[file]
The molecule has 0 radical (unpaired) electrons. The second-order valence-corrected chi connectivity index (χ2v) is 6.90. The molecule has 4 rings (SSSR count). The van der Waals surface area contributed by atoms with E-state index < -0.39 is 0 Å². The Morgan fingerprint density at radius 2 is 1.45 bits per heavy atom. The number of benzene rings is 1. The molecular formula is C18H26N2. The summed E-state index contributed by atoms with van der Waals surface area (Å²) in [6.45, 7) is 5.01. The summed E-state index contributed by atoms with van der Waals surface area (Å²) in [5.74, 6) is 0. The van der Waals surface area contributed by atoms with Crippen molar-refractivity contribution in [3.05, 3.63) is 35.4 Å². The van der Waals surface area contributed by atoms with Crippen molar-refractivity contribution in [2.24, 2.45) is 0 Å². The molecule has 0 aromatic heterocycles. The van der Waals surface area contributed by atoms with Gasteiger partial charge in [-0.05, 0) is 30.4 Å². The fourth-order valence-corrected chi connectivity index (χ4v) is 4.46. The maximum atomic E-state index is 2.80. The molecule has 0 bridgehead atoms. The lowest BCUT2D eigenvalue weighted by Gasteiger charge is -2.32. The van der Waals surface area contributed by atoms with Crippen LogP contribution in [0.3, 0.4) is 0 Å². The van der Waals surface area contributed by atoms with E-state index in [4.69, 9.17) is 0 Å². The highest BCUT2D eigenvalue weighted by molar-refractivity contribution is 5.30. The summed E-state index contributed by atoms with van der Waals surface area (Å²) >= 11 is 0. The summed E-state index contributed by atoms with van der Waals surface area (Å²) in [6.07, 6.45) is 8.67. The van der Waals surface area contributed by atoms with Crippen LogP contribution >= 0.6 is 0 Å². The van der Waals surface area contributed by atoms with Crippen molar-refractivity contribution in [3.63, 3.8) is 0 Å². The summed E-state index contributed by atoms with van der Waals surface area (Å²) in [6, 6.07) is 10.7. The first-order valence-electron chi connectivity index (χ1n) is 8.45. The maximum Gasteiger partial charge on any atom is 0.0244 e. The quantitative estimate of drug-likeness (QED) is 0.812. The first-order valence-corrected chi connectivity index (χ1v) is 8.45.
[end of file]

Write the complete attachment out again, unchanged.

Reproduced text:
The molecule has 0 radical (unpaired) electrons. The second-order valence-corrected chi connectivity index (χ2v) is 6.90. The molecule has 4 rings (SSSR count). The van der Waals surface area contributed by atoms with E-state index < -0.39 is 0 Å². The Morgan fingerprint density at radius 2 is 1.45 bits per heavy atom. The number of benzene rings is 1. The molecular formula is C18H26N2. The summed E-state index contributed by atoms with van der Waals surface area (Å²) in [6.45, 7) is 5.01. The summed E-state index contributed by atoms with van der Waals surface area (Å²) in [5.74, 6) is 0. The van der Waals surface area contributed by atoms with Crippen molar-refractivity contribution in [3.05, 3.63) is 35.4 Å². The van der Waals surface area contributed by atoms with Crippen molar-refractivity contribution in [2.24, 2.45) is 0 Å². The molecule has 0 aromatic heterocycles. The van der Waals surface area contributed by atoms with Gasteiger partial charge in [-0.05, 0) is 30.4 Å². The fourth-order valence-corrected chi connectivity index (χ4v) is 4.46. The maximum atomic E-state index is 2.80. The molecule has 0 bridgehead atoms. The lowest BCUT2D eigenvalue weighted by Gasteiger charge is -2.32. The van der Waals surface area contributed by atoms with Crippen LogP contribution in [0.3, 0.4) is 0 Å². The van der Waals surface area contributed by atoms with E-state index in [4.69, 9.17) is 0 Å². The highest BCUT2D eigenvalue weighted by molar-refractivity contribution is 5.30. The summed E-state index contributed by atoms with van der Waals surface area (Å²) >= 11 is 0. The summed E-state index contributed by atoms with van der Waals surface area (Å²) in [6.07, 6.45) is 8.67. The van der Waals surface area contributed by atoms with Crippen LogP contribution >= 0.6 is 0 Å². The van der Waals surface area contributed by atoms with Crippen molar-refractivity contribution in [3.63, 3.8) is 0 Å². The summed E-state index contributed by atoms with van der Waals surface area (Å²) in [6, 6.07) is 10.7. The first-order valence-electron chi connectivity index (χ1n) is 8.45. The maximum Gasteiger partial charge on any atom is 0.0244 e. The quantitative estimate of drug-likeness (QED) is 0.812. The first-order valence-corrected chi connectivity index (χ1v) is 8.45.